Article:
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A view of Country Garden’s Phoenix City development in Suzhou, Jiangsu province, China, on November 2, 2023. Photo: Bloomberg

Goldman Sachs: Defaults on Chinese high-yield property bonds to remain elevated in 2024 amid weak property sales

  • The default rate will reach 35 per cent in 2024 after hitting 42.2 per cent in the first nine months of 2023, the investment bank predicts
  • In Asia’s high-yield bond space, Goldman prefers credit issued by Macau gaming companies and commodities companies

The default rate for Chinese high-yield property dollar bonds will remain elevated next year as property sales continue their slide, putting more strain on already stressed liquidity conditions, according to Goldman Sachs.

China’s default rate for high-yield property bonds has reached 42.2 per cent so far this year, slightly below a record 46.8 per cent in 2022, Goldman strategists including Kenneth Ho said in a report to clients over the weekend. The rate is likely to hit 35 per cent in 2024, they predicted.

“Our China property team expects difficult market conditions to continue,” the US investment bank said. Primary property sales will decline by 5 per cent year on year in 2024 as increasing supply in the secondary market adds to pricing pressure, which could create a negative feedback loop on price and volume in the primary market.

“Liquidity pressures will remain challenging for China property [high-yield] developers, and defaults will continue,” they said.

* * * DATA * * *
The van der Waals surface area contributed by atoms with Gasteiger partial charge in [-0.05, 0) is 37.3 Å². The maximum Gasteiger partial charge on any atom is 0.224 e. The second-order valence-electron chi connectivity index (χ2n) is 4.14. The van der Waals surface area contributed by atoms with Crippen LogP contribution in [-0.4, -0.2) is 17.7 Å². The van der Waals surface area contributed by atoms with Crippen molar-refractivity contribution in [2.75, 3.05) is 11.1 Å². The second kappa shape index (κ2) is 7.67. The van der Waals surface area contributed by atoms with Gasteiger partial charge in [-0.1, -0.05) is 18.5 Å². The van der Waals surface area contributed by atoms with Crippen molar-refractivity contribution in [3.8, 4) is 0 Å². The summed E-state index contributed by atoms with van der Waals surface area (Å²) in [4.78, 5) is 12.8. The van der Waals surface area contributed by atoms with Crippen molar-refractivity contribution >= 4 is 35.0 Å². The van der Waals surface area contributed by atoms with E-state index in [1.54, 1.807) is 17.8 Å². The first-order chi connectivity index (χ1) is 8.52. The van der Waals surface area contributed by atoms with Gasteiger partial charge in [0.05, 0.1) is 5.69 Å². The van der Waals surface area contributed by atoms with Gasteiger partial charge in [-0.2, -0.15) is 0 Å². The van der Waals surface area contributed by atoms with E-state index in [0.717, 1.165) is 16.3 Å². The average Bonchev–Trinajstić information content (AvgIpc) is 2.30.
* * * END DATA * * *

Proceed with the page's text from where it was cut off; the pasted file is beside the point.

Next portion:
An aerial photo taken on October 9, 2023 shows residential buildings under construction by Chinese developer Vanke in Nanjing, in China’s eastern Jiangsu province. Photo: AFP

China’s dollar-denominated high-yield bonds, dominated by property-sector issuers, have handed investors a 23.2 per cent loss so far this year, after a 33 per cent slump in each of the past two years, according to the ICE Bank of America Index.

The index tracks 35 bonds with a market value of US$16.8 billion. They yielded 16 per cent or 1,156 basis points above Treasuries as of November 17.

Three years earlier, before the onset of Covid-19 and the first debt defaults in China’s property market, the index tracked 236 bonds worth US$115 billion offering 9.25 per cent average yield, or a 904-basis-point spread over Treasuries.

China’s home rental market set to weather property crisis as buying demand tanks

Country Garden, once considered a healthy private developer, plunged into distress this summer and missed a coupon payment of US$60 million in October. The firm is now working to pull together a tentative plan to restructure its offshore debt by the end of this year, according to a Reuters report. China Evergrande Group, meanwhile, awaits a final hearing next month as its insolvency process continues.
Last week, ratings agency Moody’s stripped Longfor – considered healthy until recently – of its investment-grade credit ratings due to a negative sales outlook amid China’s sluggish home sales and tight funding conditions.
The turmoil has pushed some money managers to move away from China’s broken property market and seek income outside the country. In Asia’s high-yield bond space, Goldman said it prefers credit issued by Macau gaming companies and commodities companies.

“Asia’s high-yield market has become smaller, though risks are now more diversified,” Goldman’s note said. “We believe a sectoral approach makes sense.”